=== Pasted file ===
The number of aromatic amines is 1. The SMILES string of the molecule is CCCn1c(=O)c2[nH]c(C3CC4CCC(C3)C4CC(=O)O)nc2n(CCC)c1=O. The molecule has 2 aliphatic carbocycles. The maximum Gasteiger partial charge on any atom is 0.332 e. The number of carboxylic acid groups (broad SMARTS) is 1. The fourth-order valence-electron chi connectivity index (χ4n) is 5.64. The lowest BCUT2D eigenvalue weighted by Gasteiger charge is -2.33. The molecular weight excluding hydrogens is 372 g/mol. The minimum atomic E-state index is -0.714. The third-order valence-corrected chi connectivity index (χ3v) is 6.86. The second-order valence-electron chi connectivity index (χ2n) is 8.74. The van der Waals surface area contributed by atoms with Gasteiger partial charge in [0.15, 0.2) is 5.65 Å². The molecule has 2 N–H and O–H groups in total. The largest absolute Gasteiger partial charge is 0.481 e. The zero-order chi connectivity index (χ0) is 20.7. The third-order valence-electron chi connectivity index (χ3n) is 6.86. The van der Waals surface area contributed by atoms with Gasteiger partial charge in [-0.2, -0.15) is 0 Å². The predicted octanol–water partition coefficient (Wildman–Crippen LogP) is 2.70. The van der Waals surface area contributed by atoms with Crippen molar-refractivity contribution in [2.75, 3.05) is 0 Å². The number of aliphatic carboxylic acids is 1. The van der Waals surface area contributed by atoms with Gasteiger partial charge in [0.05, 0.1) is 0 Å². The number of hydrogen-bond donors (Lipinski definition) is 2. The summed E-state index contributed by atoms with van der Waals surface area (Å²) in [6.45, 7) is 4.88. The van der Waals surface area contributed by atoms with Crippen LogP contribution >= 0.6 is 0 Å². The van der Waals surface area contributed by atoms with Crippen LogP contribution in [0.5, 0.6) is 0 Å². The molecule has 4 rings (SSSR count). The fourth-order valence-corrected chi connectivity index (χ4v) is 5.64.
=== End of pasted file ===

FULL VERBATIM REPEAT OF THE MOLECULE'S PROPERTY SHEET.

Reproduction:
The number of aromatic amines is 1. The SMILES string of the molecule is CCCn1c(=O)c2[nH]c(C3CC4CCC(C3)C4CC(=O)O)nc2n(CCC)c1=O. The molecule has 2 aliphatic carbocycles. The maximum Gasteiger partial charge on any atom is 0.332 e. The number of carboxylic acid groups (broad SMARTS) is 1. The fourth-order valence-electron chi connectivity index (χ4n) is 5.64. The lowest BCUT2D eigenvalue weighted by Gasteiger charge is -2.33. The molecular weight excluding hydrogens is 372 g/mol. The minimum atomic E-state index is -0.714. The third-order valence-corrected chi connectivity index (χ3v) is 6.86. The second-order valence-electron chi connectivity index (χ2n) is 8.74. The van der Waals surface area contributed by atoms with Gasteiger partial charge in [0.15, 0.2) is 5.65 Å². The molecule has 2 N–H and O–H groups in total. The largest absolute Gasteiger partial charge is 0.481 e. The zero-order chi connectivity index (χ0) is 20.7. The third-order valence-electron chi connectivity index (χ3n) is 6.86. The van der Waals surface area contributed by atoms with Gasteiger partial charge in [-0.2, -0.15) is 0 Å². The predicted octanol–water partition coefficient (Wildman–Crippen LogP) is 2.70. The van der Waals surface area contributed by atoms with Crippen molar-refractivity contribution in [2.75, 3.05) is 0 Å². The number of aliphatic carboxylic acids is 1. The van der Waals surface area contributed by atoms with Gasteiger partial charge in [0.05, 0.1) is 0 Å². The number of hydrogen-bond donors (Lipinski definition) is 2. The summed E-state index contributed by atoms with van der Waals surface area (Å²) in [6.45, 7) is 4.88. The van der Waals surface area contributed by atoms with Crippen LogP contribution >= 0.6 is 0 Å². The van der Waals surface area contributed by atoms with Crippen LogP contribution in [0.5, 0.6) is 0 Å². The molecule has 4 rings (SSSR count). The fourth-order valence-corrected chi connectivity index (χ4v) is 5.64.